Students barraged through campus during a walkout at noon on July 23, protesting the Board of Trustees’ decision not to restore the winter intersession in the college’s recently approved calendar.

What started off as a small, minimally enthused gathering of about 50 people became a march that couldn’t be ignored, as spontaneous chanting broke out within the crowd.

“Let’s get the media to listen to us since the school won’t,” said Spencer Major, anthropology, to the assembled students. Major was one of the students who helped to organize the walkout. No one person was in charge, Major said. Rather, it was the collective idea of many students.

Students met on the steps of the C Building where several people expressed how upset they were about not having a winter intersession. From there, chanting started and the group marched around campus.

The group chanted loudly as they marched through places such as the Shatford Library, even going up to the third floor study area, and the L Building. The crowd also marched through the C Building, passing the offices of the administration.

David Uranga, political science professor, was a participant and supporter of the walkout. Uranga said he was happy to see his students joining in. “[Students] wanted to take action. They felt powerless. They are doing what they feel will make their voices heard,” he said.

Many students were worried that the college was going to lose its accreditation because of transfer issues that arose late in June.

Robert Miller, vice president of business and college services, explained the college was not at risk of losing accreditation and that all Extended Spring classes would count.

“As far as I know, it’s all taken care of,” he said. “I’m sure if any students who had issues [transferring because of Extended Spring reading as summer] they will come back for assistance,” said Miller. The classes will count toward transfer, but the college’s attempt to label classes “Extended Spring” was rejected when the Chancellor’s Office ruled classes had to be listed as summer on student transcripts.

Kayleigh Sheridan, liberal studies, participated in the walkout but did not attend the July 17 Board meeting when the decision regarding winter intersession was made. “I have no interest in hearing what the school says [because] they don’t listen to what I have to say,” she said.

While there were few people in attendance, members of the group said the protest was successful. “Now everyone on campus has been informed [that there’s a problem],” said Major.

Sam Resnick, history, also said the protest had a good number of participants. “It’s a good turnout for the situation,” he said. Since the walkout occurred during the summer session, and this was the first action taken by the group, Resnick was pleased with attendance.

The next protest by this group is scheduled for the Aug. 21 Board of Trustees meeting.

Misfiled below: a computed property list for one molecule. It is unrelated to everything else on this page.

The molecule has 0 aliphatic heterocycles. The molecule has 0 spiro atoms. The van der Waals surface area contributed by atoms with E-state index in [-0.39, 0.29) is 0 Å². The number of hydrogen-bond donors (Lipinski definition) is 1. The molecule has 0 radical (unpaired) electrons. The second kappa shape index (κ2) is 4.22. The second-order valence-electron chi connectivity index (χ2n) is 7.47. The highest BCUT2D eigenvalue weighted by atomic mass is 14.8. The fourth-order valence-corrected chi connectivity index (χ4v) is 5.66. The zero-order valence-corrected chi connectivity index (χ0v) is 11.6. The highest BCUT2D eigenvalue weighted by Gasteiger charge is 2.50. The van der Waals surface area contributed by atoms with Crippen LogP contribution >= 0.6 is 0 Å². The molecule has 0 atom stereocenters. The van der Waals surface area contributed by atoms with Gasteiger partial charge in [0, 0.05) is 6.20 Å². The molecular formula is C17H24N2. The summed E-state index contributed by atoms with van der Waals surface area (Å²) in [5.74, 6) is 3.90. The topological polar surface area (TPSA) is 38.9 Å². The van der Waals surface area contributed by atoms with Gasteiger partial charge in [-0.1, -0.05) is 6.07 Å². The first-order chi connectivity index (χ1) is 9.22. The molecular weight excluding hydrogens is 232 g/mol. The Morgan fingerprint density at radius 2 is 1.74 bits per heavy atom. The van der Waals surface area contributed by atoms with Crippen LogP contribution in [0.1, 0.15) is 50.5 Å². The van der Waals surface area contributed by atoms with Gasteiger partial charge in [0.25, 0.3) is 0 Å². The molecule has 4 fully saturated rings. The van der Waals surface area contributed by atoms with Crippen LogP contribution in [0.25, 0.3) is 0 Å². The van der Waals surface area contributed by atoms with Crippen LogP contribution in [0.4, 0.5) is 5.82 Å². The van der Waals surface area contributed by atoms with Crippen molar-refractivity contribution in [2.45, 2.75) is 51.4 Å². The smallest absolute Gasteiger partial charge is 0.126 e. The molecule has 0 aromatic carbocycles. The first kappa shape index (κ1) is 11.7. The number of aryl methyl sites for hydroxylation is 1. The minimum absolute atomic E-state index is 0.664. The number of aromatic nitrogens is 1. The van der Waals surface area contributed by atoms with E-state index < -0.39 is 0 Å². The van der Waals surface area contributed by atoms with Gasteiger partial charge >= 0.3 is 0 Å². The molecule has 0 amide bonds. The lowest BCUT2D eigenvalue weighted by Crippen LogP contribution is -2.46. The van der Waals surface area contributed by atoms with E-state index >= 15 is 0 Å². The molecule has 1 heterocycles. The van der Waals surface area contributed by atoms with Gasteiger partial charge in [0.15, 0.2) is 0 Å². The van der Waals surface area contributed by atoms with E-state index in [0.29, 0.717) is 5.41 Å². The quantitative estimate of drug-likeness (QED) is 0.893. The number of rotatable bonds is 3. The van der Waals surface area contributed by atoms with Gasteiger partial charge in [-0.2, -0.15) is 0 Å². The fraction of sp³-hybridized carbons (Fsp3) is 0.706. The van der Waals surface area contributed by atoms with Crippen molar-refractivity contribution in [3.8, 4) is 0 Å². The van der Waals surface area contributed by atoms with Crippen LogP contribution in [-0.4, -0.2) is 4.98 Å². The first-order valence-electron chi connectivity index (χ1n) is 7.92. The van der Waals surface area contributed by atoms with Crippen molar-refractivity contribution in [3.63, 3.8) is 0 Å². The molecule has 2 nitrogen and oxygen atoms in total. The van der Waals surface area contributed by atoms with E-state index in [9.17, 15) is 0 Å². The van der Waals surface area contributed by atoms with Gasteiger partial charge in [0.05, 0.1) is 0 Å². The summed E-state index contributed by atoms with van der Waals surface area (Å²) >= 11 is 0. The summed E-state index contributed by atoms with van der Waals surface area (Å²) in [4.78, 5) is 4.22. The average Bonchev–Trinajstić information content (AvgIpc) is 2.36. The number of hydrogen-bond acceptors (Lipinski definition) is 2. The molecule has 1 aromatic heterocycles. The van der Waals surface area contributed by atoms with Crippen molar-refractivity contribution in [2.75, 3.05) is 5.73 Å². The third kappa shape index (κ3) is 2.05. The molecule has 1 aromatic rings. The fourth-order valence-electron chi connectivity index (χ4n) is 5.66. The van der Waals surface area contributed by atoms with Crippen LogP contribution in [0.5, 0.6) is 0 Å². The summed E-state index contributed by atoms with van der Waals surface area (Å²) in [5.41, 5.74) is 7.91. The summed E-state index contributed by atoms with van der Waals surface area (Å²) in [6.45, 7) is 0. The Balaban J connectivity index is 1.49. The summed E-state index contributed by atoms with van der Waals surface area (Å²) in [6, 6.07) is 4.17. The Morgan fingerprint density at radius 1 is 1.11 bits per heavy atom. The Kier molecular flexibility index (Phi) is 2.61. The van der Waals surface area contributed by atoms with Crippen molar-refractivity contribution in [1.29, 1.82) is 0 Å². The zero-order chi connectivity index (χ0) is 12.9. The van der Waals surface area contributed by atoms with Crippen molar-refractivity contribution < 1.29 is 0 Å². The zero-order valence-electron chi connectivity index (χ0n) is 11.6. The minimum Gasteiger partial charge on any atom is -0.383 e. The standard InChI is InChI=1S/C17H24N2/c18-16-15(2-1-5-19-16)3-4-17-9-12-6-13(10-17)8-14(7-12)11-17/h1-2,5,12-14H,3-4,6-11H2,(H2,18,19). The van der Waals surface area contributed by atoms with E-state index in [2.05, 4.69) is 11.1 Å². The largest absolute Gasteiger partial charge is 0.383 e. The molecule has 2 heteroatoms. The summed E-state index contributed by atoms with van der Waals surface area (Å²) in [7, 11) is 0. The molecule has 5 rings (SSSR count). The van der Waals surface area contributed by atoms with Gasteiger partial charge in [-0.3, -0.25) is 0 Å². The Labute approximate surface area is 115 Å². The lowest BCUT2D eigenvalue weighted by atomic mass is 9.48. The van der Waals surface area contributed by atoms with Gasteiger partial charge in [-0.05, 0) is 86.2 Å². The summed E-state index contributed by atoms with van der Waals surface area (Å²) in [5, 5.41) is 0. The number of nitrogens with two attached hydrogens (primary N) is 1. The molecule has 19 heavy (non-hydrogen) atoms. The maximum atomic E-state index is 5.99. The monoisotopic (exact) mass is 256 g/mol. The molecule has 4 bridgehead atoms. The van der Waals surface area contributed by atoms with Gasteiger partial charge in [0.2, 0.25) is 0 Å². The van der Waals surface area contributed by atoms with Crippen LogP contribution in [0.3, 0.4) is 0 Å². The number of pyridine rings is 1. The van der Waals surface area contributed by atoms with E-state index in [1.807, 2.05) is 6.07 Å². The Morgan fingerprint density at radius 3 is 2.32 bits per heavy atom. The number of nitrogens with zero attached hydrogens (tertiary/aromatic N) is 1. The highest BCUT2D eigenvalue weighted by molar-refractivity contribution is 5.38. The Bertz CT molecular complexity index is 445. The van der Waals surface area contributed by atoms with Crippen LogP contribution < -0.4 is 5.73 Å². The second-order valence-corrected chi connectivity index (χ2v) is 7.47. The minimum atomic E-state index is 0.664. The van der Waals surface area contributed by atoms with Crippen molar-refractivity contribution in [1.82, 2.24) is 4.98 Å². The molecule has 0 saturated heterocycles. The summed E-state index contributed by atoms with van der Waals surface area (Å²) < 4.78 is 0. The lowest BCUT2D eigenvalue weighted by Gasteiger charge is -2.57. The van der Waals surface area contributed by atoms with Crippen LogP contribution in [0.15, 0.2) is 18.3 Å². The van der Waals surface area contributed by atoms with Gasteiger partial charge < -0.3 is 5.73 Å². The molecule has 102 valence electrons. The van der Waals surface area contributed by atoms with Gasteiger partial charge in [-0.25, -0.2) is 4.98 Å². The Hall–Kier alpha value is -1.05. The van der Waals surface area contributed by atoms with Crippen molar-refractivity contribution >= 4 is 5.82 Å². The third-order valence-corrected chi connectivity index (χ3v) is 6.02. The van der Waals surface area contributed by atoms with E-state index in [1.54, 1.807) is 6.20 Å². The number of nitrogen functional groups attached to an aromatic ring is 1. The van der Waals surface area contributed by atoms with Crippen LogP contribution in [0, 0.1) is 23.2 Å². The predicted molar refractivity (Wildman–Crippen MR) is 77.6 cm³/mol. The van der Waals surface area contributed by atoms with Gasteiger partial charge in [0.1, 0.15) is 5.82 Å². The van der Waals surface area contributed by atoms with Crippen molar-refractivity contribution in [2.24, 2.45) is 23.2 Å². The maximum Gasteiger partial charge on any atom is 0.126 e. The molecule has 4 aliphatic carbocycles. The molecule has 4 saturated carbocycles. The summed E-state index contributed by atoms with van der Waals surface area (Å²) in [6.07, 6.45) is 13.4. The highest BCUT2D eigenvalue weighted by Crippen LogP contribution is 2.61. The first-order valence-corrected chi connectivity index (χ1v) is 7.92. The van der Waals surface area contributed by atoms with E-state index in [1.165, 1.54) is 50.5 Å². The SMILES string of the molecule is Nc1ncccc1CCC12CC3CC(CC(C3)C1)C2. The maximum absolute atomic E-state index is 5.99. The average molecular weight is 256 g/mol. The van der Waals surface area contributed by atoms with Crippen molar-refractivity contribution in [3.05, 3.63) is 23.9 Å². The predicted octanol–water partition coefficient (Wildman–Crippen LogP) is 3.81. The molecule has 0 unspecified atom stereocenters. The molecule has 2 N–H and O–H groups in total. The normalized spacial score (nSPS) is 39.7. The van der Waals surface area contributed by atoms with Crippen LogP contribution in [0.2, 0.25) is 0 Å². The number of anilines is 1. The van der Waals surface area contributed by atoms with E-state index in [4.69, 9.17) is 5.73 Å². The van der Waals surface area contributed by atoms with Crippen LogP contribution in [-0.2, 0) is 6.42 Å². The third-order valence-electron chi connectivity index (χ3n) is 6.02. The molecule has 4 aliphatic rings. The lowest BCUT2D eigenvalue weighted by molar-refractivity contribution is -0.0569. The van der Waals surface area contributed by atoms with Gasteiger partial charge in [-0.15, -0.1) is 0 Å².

4 Replies to “Students protest winter’s cancellation”

  1. PCC Students Protest Loss of WWE Raw

    Students raged throughout campus to protest the cancellation of a special World Wrestling Entertainment (WWE) program during an afternoon walkout on July 23.

    What started out as disappointment turned into an angry mob of people demonstrating their need for WWE Raw, a pay-per-view portion of the popular wrestling program.

    “I remember when we could smell(lel-lel-lel-lel-lel) what the Rock was cooking,” said Dave Johnson, media, to the crowd as they responded with an uproar. Johnson was the first to realize that Raw had been cancelled this year; he and a group of friends spread word of the walkout by placing secret notes onto unattended bags and updating their statuses on Facebook.

    The walkout started at noon as Johnson and his friend demonstrated their own wrestling skills against his professor’s will. Brody Smith, humanities, collaborated with Johnson to tag-team a desk before initiating the walkout. As their chants passed by each classroom, others quickly flooded the halls as they supported their cause.

    “When I heard ‘walk-out’, I knew I had to get in on that s***,” said Monica Buntz, undeclared.

    It is estimated that over a hundred people walked out of their classrooms, including several faculty members who allowed non-participants to put their heads down and take a nap.

    Under the workload of PCC, most students rely on televised wrestling to alleviate anxiety. “It helps me study for my finals whenever I see Triple H land the pedigree on someone,” says George Lebowsky, film.

    The protest lasted for an hour before participants went home. The Board of Trustees does not report any property damage at this time.

    “I’m just glad that our students aren’t afraid of expressing themselves,” said a faculty member who requested to remain anonymous.

    World Wrestling Entertainment could not be reached for comment.

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